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In less than a year from now I'll be applying to pure math PhD programs. I'm going to have a competitive application. I'm attending a well regarded school and will no doubt get good reccomendations; I took a whole slew of math undergrad courses receiving all A's; I took (and am taking) a handful of graduate courses receiving a mix of A's and B's; TA'd some undergrad courses; I have two solid REUs; participated in Budapest semesters in mathematics, etc

But these are all things that every top (20 or so) graduate school is going to expect from all it's applicants. I don't have any research independent of my REUs, I've never done notably well on the Putnam, and so on. My main concern is that I'm not going to stand out in any way to a graduate school admissions committee.

Looking at application threads, this seems quite worrisome. There are consistently applicants in a similar position as I who get almost universal rejection from good graduate programs. I love mathematics and so that I can pursue a fruitful research career someday, I want to attend a serious graduate program.

What can I do in under a year to improve my graduate application? How can I stand out?

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    But these are all things that every top (20 or so) graduate school is going to expect from all it's applicants. This is just false. Top 5 schools okay, top 20 no. – Kimball Mar 7 '15 at 12:31
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    Your score on the Putnam is irrelevant. Having original research outside of any REU is not crucial either. Are you writing a senior thesis? The recommendation letters are the key. Why don't you seek advice from faculty at your school instead of strangers on the internet? They'd know better than us where students from your school have gone for graduate school and what the background of those past students was. – KCd Mar 7 '15 at 13:41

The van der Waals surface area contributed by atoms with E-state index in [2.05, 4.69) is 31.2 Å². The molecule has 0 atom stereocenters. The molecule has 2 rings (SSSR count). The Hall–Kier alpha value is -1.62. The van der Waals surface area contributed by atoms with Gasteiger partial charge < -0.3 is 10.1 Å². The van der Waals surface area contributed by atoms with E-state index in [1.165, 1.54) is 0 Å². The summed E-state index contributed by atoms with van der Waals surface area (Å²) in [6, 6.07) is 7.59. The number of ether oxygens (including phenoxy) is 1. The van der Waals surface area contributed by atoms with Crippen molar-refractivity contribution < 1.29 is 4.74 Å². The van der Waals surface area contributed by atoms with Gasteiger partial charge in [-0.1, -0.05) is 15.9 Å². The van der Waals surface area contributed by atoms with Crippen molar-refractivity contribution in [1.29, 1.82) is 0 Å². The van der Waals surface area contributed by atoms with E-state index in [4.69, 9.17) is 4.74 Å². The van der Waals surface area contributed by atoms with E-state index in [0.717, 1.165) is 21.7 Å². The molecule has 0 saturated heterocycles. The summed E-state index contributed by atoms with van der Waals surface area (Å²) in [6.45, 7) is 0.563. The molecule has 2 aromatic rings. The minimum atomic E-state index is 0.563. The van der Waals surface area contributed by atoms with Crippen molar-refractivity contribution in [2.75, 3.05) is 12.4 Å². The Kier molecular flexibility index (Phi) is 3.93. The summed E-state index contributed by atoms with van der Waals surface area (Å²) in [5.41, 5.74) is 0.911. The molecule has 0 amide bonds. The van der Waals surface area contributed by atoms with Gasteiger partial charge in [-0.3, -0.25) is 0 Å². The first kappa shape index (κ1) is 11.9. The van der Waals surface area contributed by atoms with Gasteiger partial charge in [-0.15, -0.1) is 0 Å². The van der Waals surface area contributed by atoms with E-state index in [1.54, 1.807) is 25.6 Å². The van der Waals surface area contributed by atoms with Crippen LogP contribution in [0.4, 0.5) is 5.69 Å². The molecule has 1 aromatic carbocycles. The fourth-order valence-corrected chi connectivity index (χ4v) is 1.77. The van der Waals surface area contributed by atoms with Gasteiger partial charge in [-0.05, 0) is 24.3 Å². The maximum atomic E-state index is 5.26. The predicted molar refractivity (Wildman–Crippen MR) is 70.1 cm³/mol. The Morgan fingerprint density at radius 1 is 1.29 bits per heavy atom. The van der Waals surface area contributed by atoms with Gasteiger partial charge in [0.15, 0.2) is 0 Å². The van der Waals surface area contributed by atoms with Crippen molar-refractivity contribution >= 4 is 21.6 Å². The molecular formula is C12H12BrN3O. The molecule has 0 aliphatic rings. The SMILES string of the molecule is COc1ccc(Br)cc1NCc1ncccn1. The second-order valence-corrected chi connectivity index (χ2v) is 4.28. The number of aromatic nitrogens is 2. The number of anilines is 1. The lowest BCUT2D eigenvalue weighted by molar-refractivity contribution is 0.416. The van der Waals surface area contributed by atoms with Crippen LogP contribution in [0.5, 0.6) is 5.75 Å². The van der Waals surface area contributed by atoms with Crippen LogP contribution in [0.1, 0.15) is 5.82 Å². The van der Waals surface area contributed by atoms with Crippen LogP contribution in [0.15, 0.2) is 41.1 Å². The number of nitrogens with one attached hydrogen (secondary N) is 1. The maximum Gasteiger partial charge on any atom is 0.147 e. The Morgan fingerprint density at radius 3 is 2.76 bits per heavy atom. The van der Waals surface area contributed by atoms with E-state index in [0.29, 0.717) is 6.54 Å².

• @Kcd I'm away from my school at BSM now, so I figured this was a good alternative. I plan on writing a thesis that will synthesize a couple of recent papers in a very active field which is of great interest to me, but I so far have no original contributions which would be seen as nontrivial in the eyes of anyone who has any experience in the field. – user31409 Mar 7 '15 at 15:26
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    Relax. You don't need original contributions in math as an undergrad to get into top PhD programs. It's more important to learn a lot of nontrivial math and have letters from good people. Write to faculty at your home institution with your concerns. – KCd Mar 7 '15 at 19:49
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    Showing that you understand that mathematics is not a "school subject", and that you think about it on your own, of your own volition, are willing to take risks, are curious, ... as opposed to success at simple compliance and obedience ... matter a great deal to some admissions committee people. – paul garrett Mar 8 '15 at 0:42
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Consider the viewpoint of the admissions committee. How would they know who to pick? One way is to trust others opinions -- this is why they seek recommendation letters from those who know your abilities.

If you still want to "stand out", and aren't satisfied with your performance in the standard ways (grades, exams, REU programs), consider what makes you different. You should seek advice from those who know you better than us for ideas here.

In addition, if you're afraid of not getting in anywhere -- apply to a spectrum of schools, and simply pick the top one(s) you are accepted to. Having backups is a good way to be safe.

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